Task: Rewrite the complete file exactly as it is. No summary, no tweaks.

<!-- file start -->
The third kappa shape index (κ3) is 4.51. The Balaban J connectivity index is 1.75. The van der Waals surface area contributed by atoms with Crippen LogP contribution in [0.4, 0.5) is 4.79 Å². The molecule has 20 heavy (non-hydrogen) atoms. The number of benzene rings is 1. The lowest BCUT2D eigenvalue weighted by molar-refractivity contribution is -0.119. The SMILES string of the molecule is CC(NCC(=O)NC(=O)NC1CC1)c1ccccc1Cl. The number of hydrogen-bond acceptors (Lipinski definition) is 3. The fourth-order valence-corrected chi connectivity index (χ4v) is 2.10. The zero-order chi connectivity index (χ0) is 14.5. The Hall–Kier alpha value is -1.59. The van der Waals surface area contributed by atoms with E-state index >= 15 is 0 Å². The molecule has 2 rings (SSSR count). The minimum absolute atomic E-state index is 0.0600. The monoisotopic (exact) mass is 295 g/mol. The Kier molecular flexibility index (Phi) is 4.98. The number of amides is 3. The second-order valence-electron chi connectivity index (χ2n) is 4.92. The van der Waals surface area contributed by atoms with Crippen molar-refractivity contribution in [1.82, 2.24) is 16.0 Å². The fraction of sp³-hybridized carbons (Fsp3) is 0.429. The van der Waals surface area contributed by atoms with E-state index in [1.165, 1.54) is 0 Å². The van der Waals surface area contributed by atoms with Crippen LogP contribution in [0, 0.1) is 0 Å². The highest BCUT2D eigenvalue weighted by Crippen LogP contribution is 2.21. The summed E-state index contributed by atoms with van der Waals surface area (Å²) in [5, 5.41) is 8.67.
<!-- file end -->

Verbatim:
The third kappa shape index (κ3) is 4.51. The Balaban J connectivity index is 1.75. The van der Waals surface area contributed by atoms with Crippen LogP contribution in [0.4, 0.5) is 4.79 Å². The molecule has 20 heavy (non-hydrogen) atoms. The number of benzene rings is 1. The lowest BCUT2D eigenvalue weighted by molar-refractivity contribution is -0.119. The SMILES string of the molecule is CC(NCC(=O)NC(=O)NC1CC1)c1ccccc1Cl. The number of hydrogen-bond acceptors (Lipinski definition) is 3. The fourth-order valence-corrected chi connectivity index (χ4v) is 2.10. The zero-order chi connectivity index (χ0) is 14.5. The Hall–Kier alpha value is -1.59. The van der Waals surface area contributed by atoms with E-state index >= 15 is 0 Å². The molecule has 2 rings (SSSR count). The minimum absolute atomic E-state index is 0.0600. The monoisotopic (exact) mass is 295 g/mol. The Kier molecular flexibility index (Phi) is 4.98. The number of amides is 3. The second-order valence-electron chi connectivity index (χ2n) is 4.92. The van der Waals surface area contributed by atoms with Crippen molar-refractivity contribution in [1.82, 2.24) is 16.0 Å². The fraction of sp³-hybridized carbons (Fsp3) is 0.429. The van der Waals surface area contributed by atoms with E-state index in [1.165, 1.54) is 0 Å². The van der Waals surface area contributed by atoms with Crippen LogP contribution in [0, 0.1) is 0 Å². The highest BCUT2D eigenvalue weighted by Crippen LogP contribution is 2.21. The summed E-state index contributed by atoms with van der Waals surface area (Å²) in [5, 5.41) is 8.67.